Florida, Texas and North Carolina Remain Highest Hurricane Risk

Chris Westfall
Chris Westfall

Three states remain at highest risk of a destructive hurricane losses in 2012, although the overall probability of landfall in the current season is below longer-term norms, according to the latest extended forecast by Colorado State University (CSU) researchers.

Florida has a 47% probability of any named hurricane hitting the state in 2012 and a 19% chance of a major hurricane (category 3, 4 or 5) making an impact. Texas is second, with 30% chance of any hurricane hitting the Lone Star State and 11% of a major hurricane.

North Carolina is third with 26% of any named hurricane impacting the state and 7% chance of a major hurricane hitting in 2012.

All probabilities for each state, however, are between one and three percent below their longer term averages, said CSU researchers William Gray and Philip Klotzbach in their June 1 report calling for a less active storm season.

“We foresee slightly below-average activity for the 2012 Atlantic hurricane season,” the updated report issued Friday says. “We anticipate a slightly below-average probability of United States and Caribbean major hurricane landfall.”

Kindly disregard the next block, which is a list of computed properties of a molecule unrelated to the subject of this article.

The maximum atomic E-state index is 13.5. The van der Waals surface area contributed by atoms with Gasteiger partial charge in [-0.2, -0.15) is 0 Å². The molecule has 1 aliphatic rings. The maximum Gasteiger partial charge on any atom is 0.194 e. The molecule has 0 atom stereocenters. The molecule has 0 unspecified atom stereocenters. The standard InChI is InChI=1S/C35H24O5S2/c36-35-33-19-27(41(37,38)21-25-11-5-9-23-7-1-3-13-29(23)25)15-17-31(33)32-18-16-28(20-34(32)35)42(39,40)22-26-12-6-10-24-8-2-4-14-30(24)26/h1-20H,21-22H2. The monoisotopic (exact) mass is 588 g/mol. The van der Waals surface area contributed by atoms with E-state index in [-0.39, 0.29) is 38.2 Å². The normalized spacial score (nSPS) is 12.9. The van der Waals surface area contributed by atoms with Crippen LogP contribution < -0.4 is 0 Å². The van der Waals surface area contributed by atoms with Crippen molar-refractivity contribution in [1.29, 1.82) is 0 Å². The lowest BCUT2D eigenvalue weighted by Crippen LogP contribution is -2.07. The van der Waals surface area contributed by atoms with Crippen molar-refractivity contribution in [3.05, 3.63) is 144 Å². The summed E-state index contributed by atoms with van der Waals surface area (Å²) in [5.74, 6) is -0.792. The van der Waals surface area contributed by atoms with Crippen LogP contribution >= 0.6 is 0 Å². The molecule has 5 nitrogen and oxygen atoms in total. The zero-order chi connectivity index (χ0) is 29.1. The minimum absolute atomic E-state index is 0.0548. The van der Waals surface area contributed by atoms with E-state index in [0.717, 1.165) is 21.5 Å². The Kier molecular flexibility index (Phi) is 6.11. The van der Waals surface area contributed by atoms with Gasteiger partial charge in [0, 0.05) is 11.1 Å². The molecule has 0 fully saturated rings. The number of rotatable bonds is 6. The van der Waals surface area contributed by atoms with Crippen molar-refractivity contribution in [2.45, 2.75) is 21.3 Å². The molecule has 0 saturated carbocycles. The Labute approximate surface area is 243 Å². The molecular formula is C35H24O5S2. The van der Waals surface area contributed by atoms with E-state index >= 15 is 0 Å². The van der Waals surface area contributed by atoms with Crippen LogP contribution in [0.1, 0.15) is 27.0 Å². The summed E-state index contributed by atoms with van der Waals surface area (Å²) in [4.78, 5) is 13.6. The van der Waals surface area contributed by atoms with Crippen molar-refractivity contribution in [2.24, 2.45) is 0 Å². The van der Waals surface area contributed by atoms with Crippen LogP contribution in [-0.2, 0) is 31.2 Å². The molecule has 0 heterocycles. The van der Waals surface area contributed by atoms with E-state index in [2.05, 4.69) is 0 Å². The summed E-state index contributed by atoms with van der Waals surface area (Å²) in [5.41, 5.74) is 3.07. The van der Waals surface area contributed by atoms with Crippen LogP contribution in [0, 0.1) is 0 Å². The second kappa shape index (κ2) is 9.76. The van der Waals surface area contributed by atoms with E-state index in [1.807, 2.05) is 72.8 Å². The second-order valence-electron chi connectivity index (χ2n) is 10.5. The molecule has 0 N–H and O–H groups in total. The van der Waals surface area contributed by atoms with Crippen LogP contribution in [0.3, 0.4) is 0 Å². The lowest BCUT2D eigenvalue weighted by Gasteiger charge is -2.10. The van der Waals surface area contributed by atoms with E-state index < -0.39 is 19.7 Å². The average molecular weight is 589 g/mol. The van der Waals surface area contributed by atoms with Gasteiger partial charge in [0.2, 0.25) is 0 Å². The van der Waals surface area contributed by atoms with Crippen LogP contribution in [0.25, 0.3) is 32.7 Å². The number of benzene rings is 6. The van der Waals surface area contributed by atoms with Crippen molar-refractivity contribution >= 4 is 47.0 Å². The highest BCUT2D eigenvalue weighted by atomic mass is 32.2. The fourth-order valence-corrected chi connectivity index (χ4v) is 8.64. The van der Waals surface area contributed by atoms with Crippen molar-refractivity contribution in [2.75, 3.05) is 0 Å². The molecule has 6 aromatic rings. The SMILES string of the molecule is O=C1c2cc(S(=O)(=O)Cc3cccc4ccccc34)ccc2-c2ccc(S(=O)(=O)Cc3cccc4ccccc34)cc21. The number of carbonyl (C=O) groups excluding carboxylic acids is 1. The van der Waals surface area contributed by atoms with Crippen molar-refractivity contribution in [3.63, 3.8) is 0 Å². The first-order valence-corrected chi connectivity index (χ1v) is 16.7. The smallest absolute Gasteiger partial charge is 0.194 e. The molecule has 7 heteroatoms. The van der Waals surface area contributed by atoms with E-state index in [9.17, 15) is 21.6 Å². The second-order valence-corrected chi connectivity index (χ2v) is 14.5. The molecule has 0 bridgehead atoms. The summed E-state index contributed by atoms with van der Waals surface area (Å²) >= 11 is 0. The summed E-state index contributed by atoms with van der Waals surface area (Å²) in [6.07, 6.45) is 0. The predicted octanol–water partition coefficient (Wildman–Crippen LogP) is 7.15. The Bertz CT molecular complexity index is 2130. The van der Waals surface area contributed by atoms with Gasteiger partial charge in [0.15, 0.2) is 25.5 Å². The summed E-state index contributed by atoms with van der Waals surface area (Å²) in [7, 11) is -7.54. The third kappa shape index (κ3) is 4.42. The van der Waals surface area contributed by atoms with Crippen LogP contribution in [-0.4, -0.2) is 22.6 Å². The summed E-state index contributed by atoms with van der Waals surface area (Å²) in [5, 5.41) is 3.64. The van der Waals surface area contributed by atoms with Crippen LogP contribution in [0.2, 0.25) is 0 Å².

Despite the call for a quieter North American hurricane season, CSU did revise its forecast upwards for the over number of storms in 2012 to 13 tropical storms (from 10) and five hurricanes (from four). The number of major hurricanes hitting the U.S. remained at two.

The revisions were made from CSU’s April forecast based on changes in atmospheric conditions, the researchers noted.

“We have increased our numbers slightly from our early April forecast, due largely to our uncertainty as to whether an El Niño will develop later this summer and to marginal Atlantic basin conditions,” the report said.